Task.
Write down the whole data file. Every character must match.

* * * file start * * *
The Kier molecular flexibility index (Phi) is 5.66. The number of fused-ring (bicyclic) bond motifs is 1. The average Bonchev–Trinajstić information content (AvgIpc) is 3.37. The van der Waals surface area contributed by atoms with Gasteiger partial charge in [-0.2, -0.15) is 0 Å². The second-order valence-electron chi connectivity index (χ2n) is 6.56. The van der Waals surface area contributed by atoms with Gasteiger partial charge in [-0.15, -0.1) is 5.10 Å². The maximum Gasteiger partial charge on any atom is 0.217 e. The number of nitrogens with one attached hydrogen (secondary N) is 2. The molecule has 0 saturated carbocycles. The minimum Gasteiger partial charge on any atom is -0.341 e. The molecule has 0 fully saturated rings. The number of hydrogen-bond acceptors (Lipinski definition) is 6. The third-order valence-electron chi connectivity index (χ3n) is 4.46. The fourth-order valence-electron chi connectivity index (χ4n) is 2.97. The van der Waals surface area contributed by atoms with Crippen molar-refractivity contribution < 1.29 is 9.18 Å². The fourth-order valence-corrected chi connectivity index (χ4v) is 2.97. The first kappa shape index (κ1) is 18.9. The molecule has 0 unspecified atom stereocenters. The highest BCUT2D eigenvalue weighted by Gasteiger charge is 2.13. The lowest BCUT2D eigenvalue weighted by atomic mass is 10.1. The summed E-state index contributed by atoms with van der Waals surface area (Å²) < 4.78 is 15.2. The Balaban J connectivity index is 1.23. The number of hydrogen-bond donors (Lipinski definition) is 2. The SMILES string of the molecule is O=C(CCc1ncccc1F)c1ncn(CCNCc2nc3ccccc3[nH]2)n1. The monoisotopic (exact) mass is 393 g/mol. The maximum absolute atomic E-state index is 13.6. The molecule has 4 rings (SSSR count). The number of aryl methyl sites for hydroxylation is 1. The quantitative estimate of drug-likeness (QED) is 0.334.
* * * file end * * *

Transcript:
The Kier molecular flexibility index (Phi) is 5.66. The number of fused-ring (bicyclic) bond motifs is 1. The average Bonchev–Trinajstić information content (AvgIpc) is 3.37. The van der Waals surface area contributed by atoms with Gasteiger partial charge in [-0.2, -0.15) is 0 Å². The second-order valence-electron chi connectivity index (χ2n) is 6.56. The van der Waals surface area contributed by atoms with Gasteiger partial charge in [-0.15, -0.1) is 5.10 Å². The maximum Gasteiger partial charge on any atom is 0.217 e. The number of nitrogens with one attached hydrogen (secondary N) is 2. The molecule has 0 saturated carbocycles. The minimum Gasteiger partial charge on any atom is -0.341 e. The molecule has 0 fully saturated rings. The number of hydrogen-bond acceptors (Lipinski definition) is 6. The third-order valence-electron chi connectivity index (χ3n) is 4.46. The fourth-order valence-electron chi connectivity index (χ4n) is 2.97. The van der Waals surface area contributed by atoms with Crippen molar-refractivity contribution < 1.29 is 9.18 Å². The fourth-order valence-corrected chi connectivity index (χ4v) is 2.97. The first kappa shape index (κ1) is 18.9. The molecule has 0 unspecified atom stereocenters. The highest BCUT2D eigenvalue weighted by Gasteiger charge is 2.13. The lowest BCUT2D eigenvalue weighted by atomic mass is 10.1. The summed E-state index contributed by atoms with van der Waals surface area (Å²) < 4.78 is 15.2. The Balaban J connectivity index is 1.23. The number of hydrogen-bond donors (Lipinski definition) is 2. The SMILES string of the molecule is O=C(CCc1ncccc1F)c1ncn(CCNCc2nc3ccccc3[nH]2)n1. The monoisotopic (exact) mass is 393 g/mol. The maximum absolute atomic E-state index is 13.6. The molecule has 4 rings (SSSR count). The number of aryl methyl sites for hydroxylation is 1. The quantitative estimate of drug-likeness (QED) is 0.334.